Abstract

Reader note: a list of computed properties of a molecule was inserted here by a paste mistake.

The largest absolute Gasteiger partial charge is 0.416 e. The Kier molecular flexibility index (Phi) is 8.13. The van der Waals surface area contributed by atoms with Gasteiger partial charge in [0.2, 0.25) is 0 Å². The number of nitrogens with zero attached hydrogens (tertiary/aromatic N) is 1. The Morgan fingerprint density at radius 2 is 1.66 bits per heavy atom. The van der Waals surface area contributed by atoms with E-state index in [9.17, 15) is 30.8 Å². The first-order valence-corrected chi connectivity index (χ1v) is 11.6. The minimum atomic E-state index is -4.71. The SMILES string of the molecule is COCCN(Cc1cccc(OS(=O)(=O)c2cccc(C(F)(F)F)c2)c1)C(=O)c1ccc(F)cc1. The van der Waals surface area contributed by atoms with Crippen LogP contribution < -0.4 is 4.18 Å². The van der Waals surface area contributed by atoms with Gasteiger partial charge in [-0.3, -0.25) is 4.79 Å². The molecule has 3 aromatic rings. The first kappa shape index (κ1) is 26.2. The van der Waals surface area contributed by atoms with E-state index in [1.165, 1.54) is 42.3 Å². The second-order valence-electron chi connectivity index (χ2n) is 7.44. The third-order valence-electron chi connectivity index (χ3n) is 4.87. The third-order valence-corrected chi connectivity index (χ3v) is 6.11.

High-resolution continental (pollen and spores) and marine (dinoflagellate cysts) microfloral records were obtained from a section consisting of about 0.5 m of glaciolacustrine and 2.5 m of Champlain Sea deposits at the Saint-Césaire site. The pollen and spore assemblages indicate the existence of a regional open vegetation of shrub tundra to forest tundra. Fluctuations in the percentages of Picea and shrub and herb taxa are related to regional afforestation and paleogeographical evolution of the basin. The Champlain Sea sediments contain an abundant dinocyst flora dominated by Operculodinium centrocarpum, Brigantedinium spp., and Algidasphaeridium? minutum, which indicate cold Arctic conditions in surface waters. Fluctuations in concentration (102–104∙cm−3) and relative abundance of dinocyst species are attributed to changes in dinoflagellate productivity and paleoceanographic conditions, notably paleosalinity. Morphological variations of Operculodinium centrocarpum and Algidasphaeridium? minutum led to this description of the varieties, named "cezare" after the site location.

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